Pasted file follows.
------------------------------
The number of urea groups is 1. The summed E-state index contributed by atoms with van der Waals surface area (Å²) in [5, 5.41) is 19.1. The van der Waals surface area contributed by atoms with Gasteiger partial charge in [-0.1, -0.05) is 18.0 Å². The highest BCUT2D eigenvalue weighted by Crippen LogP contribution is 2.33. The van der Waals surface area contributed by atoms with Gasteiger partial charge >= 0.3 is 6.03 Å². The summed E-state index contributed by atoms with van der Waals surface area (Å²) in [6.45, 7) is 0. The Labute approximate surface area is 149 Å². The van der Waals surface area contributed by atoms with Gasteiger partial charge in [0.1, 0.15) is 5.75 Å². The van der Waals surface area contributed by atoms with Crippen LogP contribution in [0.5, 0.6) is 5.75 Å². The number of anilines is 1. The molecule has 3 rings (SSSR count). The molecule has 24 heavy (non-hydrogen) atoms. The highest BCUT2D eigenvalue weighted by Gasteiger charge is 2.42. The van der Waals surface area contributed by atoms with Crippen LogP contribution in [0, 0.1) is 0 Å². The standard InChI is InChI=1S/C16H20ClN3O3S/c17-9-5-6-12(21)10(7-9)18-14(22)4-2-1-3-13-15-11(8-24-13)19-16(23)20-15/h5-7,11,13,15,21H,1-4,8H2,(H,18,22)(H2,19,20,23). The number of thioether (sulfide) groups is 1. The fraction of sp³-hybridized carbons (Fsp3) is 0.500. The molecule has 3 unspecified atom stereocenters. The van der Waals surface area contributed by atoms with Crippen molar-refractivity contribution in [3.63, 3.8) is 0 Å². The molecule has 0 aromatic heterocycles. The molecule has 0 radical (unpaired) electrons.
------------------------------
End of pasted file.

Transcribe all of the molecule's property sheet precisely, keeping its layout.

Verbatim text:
The number of urea groups is 1. The summed E-state index contributed by atoms with van der Waals surface area (Å²) in [5, 5.41) is 19.1. The van der Waals surface area contributed by atoms with Gasteiger partial charge in [-0.1, -0.05) is 18.0 Å². The highest BCUT2D eigenvalue weighted by Crippen LogP contribution is 2.33. The van der Waals surface area contributed by atoms with Gasteiger partial charge >= 0.3 is 6.03 Å². The summed E-state index contributed by atoms with van der Waals surface area (Å²) in [6.45, 7) is 0. The Labute approximate surface area is 149 Å². The van der Waals surface area contributed by atoms with Gasteiger partial charge in [0.1, 0.15) is 5.75 Å². The van der Waals surface area contributed by atoms with Crippen LogP contribution in [0.5, 0.6) is 5.75 Å². The number of anilines is 1. The molecule has 3 rings (SSSR count). The molecule has 24 heavy (non-hydrogen) atoms. The highest BCUT2D eigenvalue weighted by Gasteiger charge is 2.42. The van der Waals surface area contributed by atoms with Crippen LogP contribution in [0, 0.1) is 0 Å². The standard InChI is InChI=1S/C16H20ClN3O3S/c17-9-5-6-12(21)10(7-9)18-14(22)4-2-1-3-13-15-11(8-24-13)19-16(23)20-15/h5-7,11,13,15,21H,1-4,8H2,(H,18,22)(H2,19,20,23). The number of thioether (sulfide) groups is 1. The fraction of sp³-hybridized carbons (Fsp3) is 0.500. The molecule has 3 unspecified atom stereocenters. The van der Waals surface area contributed by atoms with Crippen molar-refractivity contribution in [3.63, 3.8) is 0 Å². The molecule has 0 aromatic heterocycles. The molecule has 0 radical (unpaired) electrons.